AUSTIN(Legal Newsline)-The Texas Supreme Court announced that it will consider the constitutionality of the state's controversial strip club tax.
Oral argument of this case will be March 25 at St. Mary's University School of Law in San Antonio, officials said Feb. 12.
Last year, Texas Attorney General Greg Abbott and state Solicitor General James Ho asked the state's high court to review a decision by the 3rd Court of Appeals that said the $5 tax on admission to strip clubs was illegal because it violated First Amendment rights.
The appeals court said lawmakers were wrong to raise sexual-assault prevention funds on the backs of strip club patrons. The court rejected the state's argument that the fee was an alcohol regulation levy.
"While nude dancing 'falls only within the outer ambit of the First Amendment's protection,' it is nevertheless protected as expressive conduct," Appeals Court Justice Diane Henson wrote for the majority.
The 2-1 appeals court ruling affirmed a 2008 decision by state District Judge Scott Jenkins in Travis County.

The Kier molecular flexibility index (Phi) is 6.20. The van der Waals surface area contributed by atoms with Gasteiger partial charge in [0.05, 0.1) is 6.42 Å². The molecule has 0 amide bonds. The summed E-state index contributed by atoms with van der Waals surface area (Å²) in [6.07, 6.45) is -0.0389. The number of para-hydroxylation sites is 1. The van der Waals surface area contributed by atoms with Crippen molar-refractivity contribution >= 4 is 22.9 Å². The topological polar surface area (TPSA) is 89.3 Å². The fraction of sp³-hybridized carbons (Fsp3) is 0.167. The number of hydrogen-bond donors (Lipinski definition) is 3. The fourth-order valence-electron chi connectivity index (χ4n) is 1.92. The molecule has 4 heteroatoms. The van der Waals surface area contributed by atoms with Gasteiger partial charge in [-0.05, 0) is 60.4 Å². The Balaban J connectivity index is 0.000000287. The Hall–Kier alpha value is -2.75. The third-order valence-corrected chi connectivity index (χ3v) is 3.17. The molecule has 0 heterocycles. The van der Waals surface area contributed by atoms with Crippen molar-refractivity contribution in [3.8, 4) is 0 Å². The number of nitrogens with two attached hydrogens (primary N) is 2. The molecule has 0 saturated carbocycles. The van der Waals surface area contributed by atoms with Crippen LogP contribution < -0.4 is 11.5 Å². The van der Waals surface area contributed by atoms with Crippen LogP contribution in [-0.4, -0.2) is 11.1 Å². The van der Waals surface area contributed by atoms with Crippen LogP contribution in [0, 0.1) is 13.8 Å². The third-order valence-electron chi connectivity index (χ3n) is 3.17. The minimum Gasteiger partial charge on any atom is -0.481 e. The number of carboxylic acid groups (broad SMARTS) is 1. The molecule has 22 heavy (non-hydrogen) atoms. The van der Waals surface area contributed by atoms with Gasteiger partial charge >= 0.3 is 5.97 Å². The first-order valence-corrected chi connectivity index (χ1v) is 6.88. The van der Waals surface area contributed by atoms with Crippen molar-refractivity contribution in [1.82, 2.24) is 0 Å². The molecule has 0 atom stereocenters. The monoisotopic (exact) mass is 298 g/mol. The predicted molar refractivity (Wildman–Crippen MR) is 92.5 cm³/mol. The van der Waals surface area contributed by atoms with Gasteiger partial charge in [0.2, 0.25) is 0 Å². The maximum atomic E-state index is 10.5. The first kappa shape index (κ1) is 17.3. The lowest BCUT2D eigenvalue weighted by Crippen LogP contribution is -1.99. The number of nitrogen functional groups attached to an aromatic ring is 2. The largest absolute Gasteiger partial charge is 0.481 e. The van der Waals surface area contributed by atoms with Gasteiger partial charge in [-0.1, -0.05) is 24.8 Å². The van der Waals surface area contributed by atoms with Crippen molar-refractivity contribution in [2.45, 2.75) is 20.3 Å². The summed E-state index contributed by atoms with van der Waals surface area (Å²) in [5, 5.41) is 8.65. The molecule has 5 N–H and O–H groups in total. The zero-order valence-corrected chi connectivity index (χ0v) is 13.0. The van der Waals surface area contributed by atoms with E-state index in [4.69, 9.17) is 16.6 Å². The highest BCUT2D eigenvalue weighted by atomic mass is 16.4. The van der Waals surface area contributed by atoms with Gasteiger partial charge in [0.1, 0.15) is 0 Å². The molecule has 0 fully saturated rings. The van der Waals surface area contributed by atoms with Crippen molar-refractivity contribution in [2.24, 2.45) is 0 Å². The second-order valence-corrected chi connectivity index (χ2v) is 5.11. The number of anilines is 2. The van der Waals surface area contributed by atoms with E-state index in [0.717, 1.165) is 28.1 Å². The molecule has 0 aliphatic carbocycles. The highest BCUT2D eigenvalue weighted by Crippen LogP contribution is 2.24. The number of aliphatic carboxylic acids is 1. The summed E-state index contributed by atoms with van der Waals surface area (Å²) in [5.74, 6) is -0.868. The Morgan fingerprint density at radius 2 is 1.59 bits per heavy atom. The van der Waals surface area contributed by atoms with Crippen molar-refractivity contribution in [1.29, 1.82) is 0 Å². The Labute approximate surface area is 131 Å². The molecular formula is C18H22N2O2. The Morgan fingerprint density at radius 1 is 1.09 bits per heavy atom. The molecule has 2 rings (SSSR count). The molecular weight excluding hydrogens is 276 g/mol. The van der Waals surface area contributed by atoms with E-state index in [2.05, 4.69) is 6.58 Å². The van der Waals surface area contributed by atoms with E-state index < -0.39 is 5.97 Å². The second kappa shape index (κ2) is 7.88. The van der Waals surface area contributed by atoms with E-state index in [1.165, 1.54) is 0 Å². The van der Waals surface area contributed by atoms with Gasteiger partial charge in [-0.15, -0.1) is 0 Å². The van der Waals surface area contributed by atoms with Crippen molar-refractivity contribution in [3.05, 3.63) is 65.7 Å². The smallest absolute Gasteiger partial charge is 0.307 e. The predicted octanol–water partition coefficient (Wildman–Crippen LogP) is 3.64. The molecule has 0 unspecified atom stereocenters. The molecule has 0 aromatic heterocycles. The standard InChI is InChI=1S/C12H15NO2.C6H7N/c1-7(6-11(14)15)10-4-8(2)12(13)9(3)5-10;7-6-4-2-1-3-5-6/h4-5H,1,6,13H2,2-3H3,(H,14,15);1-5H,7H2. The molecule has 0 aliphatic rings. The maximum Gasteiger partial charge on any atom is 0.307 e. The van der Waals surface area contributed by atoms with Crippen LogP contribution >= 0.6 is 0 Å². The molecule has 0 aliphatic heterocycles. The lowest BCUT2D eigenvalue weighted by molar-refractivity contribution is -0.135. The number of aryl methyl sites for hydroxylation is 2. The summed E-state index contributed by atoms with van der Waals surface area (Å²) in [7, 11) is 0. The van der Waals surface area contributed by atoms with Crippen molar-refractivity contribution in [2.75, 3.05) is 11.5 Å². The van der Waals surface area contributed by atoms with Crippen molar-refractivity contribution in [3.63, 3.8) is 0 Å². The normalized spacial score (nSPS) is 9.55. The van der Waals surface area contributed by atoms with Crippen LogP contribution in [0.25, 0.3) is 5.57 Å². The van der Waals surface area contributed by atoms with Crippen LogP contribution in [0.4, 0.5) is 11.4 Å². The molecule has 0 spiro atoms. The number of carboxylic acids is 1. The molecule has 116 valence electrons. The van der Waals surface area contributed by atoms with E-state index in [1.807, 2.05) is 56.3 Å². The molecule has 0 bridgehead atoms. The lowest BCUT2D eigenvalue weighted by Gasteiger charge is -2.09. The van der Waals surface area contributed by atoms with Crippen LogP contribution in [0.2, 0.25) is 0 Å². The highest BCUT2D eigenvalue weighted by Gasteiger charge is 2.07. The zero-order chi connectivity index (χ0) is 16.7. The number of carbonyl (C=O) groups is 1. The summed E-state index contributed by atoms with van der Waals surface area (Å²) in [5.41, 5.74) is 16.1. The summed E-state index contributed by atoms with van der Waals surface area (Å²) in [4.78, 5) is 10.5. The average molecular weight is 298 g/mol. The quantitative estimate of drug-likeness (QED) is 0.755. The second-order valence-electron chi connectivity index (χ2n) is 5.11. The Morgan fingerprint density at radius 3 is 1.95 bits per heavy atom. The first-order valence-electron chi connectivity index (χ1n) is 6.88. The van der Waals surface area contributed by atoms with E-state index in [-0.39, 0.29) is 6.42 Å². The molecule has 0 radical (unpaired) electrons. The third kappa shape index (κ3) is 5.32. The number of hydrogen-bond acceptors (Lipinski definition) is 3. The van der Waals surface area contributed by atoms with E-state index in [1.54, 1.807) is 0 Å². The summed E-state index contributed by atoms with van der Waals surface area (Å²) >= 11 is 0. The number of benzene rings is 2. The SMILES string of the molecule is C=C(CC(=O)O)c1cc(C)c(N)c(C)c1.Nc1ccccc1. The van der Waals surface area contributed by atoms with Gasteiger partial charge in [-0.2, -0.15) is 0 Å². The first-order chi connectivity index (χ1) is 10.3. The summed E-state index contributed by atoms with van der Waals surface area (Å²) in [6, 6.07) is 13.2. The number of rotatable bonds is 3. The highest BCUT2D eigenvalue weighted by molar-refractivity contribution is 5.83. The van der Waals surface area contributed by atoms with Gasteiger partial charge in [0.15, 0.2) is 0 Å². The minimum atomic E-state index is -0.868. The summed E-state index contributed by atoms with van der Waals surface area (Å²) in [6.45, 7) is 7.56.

In their petition for review, Abbott and Ho said the trial court appeals courts erred in their decisions.
"The Founding Fathers did not remotely intend for the First Amendment to prevent state and local governments from combating rape and other crimes by regulating the sale and consumption of alcohol in certain adult establishments," the Abbott-Ho petition says. "They could not have fathomed that the Constitution would someday be used to establish a right to consume alcohol while watching live nude entertainment in public."
The original lawsuit was brought in 2007 by the Texas Entertainment Association Inc. and Karpod Inc., which owns the Amarillo club.
Money raised by the tax remains unspent. If the tax is declared unconstitutional, the money will be returned to strip club owners.
The case is Susan Combs and Greg Abbott v. Texas Entertainment Association Inc., 09-0481.
From Legal Newsline: Reach staff reporter Chris Rizo at firstname.lastname@example.org.